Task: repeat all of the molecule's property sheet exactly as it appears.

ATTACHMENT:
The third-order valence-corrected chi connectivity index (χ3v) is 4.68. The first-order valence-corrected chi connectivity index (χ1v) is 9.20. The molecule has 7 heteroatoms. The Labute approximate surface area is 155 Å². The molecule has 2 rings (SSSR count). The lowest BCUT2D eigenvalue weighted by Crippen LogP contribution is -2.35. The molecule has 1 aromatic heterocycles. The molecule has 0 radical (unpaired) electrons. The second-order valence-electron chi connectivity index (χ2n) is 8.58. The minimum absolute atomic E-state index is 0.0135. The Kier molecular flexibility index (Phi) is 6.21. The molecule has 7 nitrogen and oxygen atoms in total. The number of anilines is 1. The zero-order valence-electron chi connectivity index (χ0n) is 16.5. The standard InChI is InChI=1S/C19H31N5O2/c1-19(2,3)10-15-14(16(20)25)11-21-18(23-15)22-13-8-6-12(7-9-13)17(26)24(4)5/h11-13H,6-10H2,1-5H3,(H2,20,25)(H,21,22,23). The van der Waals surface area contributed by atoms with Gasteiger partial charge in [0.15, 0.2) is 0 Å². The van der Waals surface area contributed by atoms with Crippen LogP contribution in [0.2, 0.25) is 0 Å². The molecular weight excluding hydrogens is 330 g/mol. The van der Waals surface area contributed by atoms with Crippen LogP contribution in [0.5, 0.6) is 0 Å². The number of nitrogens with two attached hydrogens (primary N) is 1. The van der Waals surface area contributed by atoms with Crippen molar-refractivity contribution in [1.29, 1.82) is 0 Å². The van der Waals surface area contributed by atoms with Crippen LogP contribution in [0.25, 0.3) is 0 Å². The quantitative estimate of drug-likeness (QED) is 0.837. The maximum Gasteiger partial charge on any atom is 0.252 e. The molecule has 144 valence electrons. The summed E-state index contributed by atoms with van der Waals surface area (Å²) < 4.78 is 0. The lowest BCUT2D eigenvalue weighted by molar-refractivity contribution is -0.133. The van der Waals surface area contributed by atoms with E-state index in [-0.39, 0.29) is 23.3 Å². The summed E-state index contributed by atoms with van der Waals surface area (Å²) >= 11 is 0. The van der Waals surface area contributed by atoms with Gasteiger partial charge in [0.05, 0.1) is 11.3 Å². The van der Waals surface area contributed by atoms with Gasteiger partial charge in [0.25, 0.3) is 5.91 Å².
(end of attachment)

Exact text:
The third-order valence-corrected chi connectivity index (χ3v) is 4.68. The first-order valence-corrected chi connectivity index (χ1v) is 9.20. The molecule has 7 heteroatoms. The Labute approximate surface area is 155 Å². The molecule has 2 rings (SSSR count). The lowest BCUT2D eigenvalue weighted by Crippen LogP contribution is -2.35. The molecule has 1 aromatic heterocycles. The molecule has 0 radical (unpaired) electrons. The second-order valence-electron chi connectivity index (χ2n) is 8.58. The minimum absolute atomic E-state index is 0.0135. The Kier molecular flexibility index (Phi) is 6.21. The molecule has 7 nitrogen and oxygen atoms in total. The number of anilines is 1. The zero-order valence-electron chi connectivity index (χ0n) is 16.5. The standard InChI is InChI=1S/C19H31N5O2/c1-19(2,3)10-15-14(16(20)25)11-21-18(23-15)22-13-8-6-12(7-9-13)17(26)24(4)5/h11-13H,6-10H2,1-5H3,(H2,20,25)(H,21,22,23). The van der Waals surface area contributed by atoms with Gasteiger partial charge in [0.15, 0.2) is 0 Å². The van der Waals surface area contributed by atoms with Crippen LogP contribution in [0.2, 0.25) is 0 Å². The molecular weight excluding hydrogens is 330 g/mol. The van der Waals surface area contributed by atoms with Crippen LogP contribution in [0.5, 0.6) is 0 Å². The number of nitrogens with two attached hydrogens (primary N) is 1. The van der Waals surface area contributed by atoms with Crippen molar-refractivity contribution in [1.29, 1.82) is 0 Å². The van der Waals surface area contributed by atoms with Crippen LogP contribution in [0.25, 0.3) is 0 Å². The quantitative estimate of drug-likeness (QED) is 0.837. The maximum Gasteiger partial charge on any atom is 0.252 e. The molecule has 144 valence electrons. The summed E-state index contributed by atoms with van der Waals surface area (Å²) < 4.78 is 0. The lowest BCUT2D eigenvalue weighted by molar-refractivity contribution is -0.133. The van der Waals surface area contributed by atoms with E-state index in [-0.39, 0.29) is 23.3 Å². The summed E-state index contributed by atoms with van der Waals surface area (Å²) >= 11 is 0. The van der Waals surface area contributed by atoms with Gasteiger partial charge in [0.05, 0.1) is 11.3 Å². The van der Waals surface area contributed by atoms with Gasteiger partial charge in [0.25, 0.3) is 5.91 Å².